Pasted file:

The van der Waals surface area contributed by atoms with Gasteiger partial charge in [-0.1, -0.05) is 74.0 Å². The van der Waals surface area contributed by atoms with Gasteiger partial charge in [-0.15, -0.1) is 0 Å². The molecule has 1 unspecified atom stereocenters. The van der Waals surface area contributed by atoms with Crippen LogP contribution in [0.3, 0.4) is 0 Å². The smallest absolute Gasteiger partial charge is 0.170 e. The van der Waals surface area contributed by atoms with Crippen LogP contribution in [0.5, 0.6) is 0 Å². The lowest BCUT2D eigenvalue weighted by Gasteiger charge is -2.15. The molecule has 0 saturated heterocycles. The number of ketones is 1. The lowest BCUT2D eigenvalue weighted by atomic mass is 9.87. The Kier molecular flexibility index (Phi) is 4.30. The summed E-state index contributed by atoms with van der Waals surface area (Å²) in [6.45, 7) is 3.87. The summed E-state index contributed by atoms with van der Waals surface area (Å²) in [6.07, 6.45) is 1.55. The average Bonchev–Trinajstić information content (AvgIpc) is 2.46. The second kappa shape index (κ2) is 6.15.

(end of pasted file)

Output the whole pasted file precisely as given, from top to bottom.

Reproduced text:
The van der Waals surface area contributed by atoms with Gasteiger partial charge in [-0.1, -0.05) is 74.0 Å². The van der Waals surface area contributed by atoms with Gasteiger partial charge in [-0.15, -0.1) is 0 Å². The molecule has 1 unspecified atom stereocenters. The van der Waals surface area contributed by atoms with Crippen LogP contribution in [0.3, 0.4) is 0 Å². The smallest absolute Gasteiger partial charge is 0.170 e. The van der Waals surface area contributed by atoms with Crippen LogP contribution in [0.5, 0.6) is 0 Å². The lowest BCUT2D eigenvalue weighted by Gasteiger charge is -2.15. The molecule has 0 saturated heterocycles. The number of ketones is 1. The lowest BCUT2D eigenvalue weighted by atomic mass is 9.87. The Kier molecular flexibility index (Phi) is 4.30. The summed E-state index contributed by atoms with van der Waals surface area (Å²) in [6.45, 7) is 3.87. The summed E-state index contributed by atoms with van der Waals surface area (Å²) in [6.07, 6.45) is 1.55. The average Bonchev–Trinajstić information content (AvgIpc) is 2.46. The second kappa shape index (κ2) is 6.15.